Burdens and Case Law Debated in Close of Wisconsin Abortion Trial

Attorneys and U.S. District Judge William Conley are seen during closing arguments in a remote bench trial over Wisconsin abortion access on Thursday.

MADISON, Wis. (CN) — The burdens presented by Wisconsin’s abortion laws were balanced against national precedent governing abortion access in federal court on Thursday as a bench trial for Planned Parenthood’s challenge to the laws came to a close.

Planned Parenthood of Wisconsin, or PPWI, brought its lawsuit in January 2019, contesting state laws which only allow doctors to perform two types of abortions and require women seeking abortion-inducing drugs to see the same doctor on two separate visits. The laws—defined in the complaint as the physician-only, same-physician and physical-presence laws—also mandate the same doctor who saw a patient during the first visit be physically present in the room when a woman is given an abortion pill during the second visit.

Advanced practice clinicians—health care professionals such as advanced nurse practitioners and certified nurse-midwives with specialized education, training, experience and licensing—are arbitrarily barred from providing these abortion services, the lawsuit claims, even though they can deliver babies, perform uterine tissue biopsies, manage miscarriages and independently prescribe medications.

PPWI claims the state’s access restrictions to medication abortions and more invasive aspiration, or suction, abortions impose undue travel and scheduling burdens and delay access to care for patients, in violation of their 14th Amendment liberty and privacy rights as well as their equal protection rights. Wisconsin Attorney General Josh Kaul and members for the state boards of nursing and medical examining are among the defendants named in the complaint.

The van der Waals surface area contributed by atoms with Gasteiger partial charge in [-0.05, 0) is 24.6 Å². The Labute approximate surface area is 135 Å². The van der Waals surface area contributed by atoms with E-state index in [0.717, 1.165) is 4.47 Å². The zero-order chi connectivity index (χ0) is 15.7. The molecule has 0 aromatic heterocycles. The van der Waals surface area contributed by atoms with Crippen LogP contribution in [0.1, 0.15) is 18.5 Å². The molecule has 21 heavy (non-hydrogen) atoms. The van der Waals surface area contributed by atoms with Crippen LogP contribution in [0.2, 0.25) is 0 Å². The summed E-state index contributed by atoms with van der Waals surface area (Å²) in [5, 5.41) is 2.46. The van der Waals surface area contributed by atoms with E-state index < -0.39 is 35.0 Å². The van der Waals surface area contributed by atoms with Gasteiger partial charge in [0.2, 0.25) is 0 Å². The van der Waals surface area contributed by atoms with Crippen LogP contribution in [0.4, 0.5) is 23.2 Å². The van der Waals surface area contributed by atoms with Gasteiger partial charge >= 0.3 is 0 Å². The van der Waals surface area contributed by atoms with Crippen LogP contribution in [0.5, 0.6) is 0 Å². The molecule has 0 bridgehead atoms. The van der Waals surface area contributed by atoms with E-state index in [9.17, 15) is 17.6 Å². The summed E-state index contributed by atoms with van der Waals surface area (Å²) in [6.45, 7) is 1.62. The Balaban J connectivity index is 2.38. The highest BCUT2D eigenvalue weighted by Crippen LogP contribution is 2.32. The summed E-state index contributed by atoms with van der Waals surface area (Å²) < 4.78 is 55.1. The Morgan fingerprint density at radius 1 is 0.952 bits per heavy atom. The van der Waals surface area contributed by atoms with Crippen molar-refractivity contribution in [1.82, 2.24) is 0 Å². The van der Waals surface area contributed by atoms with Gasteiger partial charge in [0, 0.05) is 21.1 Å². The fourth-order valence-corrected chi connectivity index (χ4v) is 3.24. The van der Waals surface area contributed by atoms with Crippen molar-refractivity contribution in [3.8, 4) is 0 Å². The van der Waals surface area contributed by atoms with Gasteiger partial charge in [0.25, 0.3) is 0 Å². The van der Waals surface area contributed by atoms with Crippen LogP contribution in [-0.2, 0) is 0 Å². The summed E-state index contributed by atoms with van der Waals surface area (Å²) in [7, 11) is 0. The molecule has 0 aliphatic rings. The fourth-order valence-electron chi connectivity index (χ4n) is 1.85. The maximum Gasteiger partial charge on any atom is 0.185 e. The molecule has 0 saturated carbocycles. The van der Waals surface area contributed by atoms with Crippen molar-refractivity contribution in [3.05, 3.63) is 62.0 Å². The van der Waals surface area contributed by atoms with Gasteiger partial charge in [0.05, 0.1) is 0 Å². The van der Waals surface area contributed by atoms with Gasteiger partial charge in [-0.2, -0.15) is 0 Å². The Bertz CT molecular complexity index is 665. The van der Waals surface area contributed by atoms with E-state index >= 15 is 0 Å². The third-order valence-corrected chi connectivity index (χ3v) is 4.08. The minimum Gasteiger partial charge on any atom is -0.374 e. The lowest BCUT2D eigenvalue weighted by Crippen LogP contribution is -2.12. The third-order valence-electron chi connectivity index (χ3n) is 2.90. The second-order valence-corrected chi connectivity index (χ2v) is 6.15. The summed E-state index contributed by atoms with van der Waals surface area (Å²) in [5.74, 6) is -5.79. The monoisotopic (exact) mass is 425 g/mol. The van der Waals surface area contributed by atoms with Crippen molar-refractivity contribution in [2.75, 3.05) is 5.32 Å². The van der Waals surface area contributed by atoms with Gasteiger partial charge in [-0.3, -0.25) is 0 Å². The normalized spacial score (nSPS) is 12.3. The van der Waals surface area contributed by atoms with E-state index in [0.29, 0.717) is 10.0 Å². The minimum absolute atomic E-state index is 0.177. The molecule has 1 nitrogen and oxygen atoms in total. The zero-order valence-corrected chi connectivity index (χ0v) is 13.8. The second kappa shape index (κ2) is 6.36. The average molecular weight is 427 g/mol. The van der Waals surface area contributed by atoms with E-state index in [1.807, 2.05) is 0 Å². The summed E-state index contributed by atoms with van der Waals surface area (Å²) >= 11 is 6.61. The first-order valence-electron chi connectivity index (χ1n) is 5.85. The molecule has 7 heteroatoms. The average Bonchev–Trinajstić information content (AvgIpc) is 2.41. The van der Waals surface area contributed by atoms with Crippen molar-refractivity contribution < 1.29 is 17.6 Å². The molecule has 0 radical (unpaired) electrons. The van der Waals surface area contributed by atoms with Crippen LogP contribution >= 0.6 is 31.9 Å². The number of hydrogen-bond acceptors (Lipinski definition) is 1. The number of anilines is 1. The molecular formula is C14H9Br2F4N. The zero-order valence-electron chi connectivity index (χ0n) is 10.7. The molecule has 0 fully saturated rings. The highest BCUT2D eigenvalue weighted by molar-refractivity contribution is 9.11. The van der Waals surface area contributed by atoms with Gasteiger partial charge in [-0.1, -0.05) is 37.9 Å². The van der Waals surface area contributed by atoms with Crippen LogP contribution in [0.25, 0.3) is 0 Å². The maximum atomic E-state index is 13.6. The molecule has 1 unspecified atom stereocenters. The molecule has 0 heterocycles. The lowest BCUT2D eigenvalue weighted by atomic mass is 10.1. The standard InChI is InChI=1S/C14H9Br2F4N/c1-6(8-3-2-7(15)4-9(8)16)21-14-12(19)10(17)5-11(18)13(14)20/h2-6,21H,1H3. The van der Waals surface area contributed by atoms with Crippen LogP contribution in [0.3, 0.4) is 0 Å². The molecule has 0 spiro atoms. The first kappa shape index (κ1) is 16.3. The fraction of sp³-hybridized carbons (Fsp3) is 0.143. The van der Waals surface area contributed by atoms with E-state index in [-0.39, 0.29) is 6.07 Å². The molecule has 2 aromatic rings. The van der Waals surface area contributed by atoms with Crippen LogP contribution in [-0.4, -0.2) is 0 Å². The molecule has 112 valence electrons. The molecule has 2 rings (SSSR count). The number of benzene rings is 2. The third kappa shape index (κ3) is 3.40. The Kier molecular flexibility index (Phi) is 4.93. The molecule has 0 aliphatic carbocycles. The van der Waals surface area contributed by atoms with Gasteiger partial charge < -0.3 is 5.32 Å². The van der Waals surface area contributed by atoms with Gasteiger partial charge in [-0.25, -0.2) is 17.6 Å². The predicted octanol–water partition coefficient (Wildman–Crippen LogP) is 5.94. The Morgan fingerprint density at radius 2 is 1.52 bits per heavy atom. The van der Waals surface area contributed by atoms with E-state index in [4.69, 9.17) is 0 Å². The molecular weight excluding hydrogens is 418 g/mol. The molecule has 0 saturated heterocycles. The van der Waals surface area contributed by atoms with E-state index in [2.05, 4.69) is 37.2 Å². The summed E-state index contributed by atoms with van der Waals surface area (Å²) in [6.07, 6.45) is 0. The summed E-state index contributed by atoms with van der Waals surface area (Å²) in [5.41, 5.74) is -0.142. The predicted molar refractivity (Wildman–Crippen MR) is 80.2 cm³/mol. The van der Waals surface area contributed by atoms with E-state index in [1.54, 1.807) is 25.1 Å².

At the outset of closing arguments Thursday, U.S. District Judge William Conley seemed receptive to the plaintiffs’ “legitimate claims” that the highly trained class of nurses barred from performing abortion services are more than capable of doing so and that Wisconsin’s access restrictions present “a substantial burden” to women seeking abortions.

Nevertheless, the Barack Obama appointee cast doubt on the ability of a single district court to advance their claims given the state of abortion regulations in Wisconsin and the broader temperature regarding abortion laws nationwide, including in the right-shifting Seventh Circuit and conservative-heavy U.S. Supreme Court.

“I’m not sure under the current makeup of the Supreme Court and, frankly, the need for fealty to our laws at this particular time that this is the best time to advance this particular challenge,” Conley said, conceding that his comments were “a hell of a fastball to put over the plate” before the plaintiffs had a chance to present their closing arguments.

Protesters on both sides of the abortion issue gather outside the Supreme Court in Washington in 2018. (AP Photo/Susan Walsh)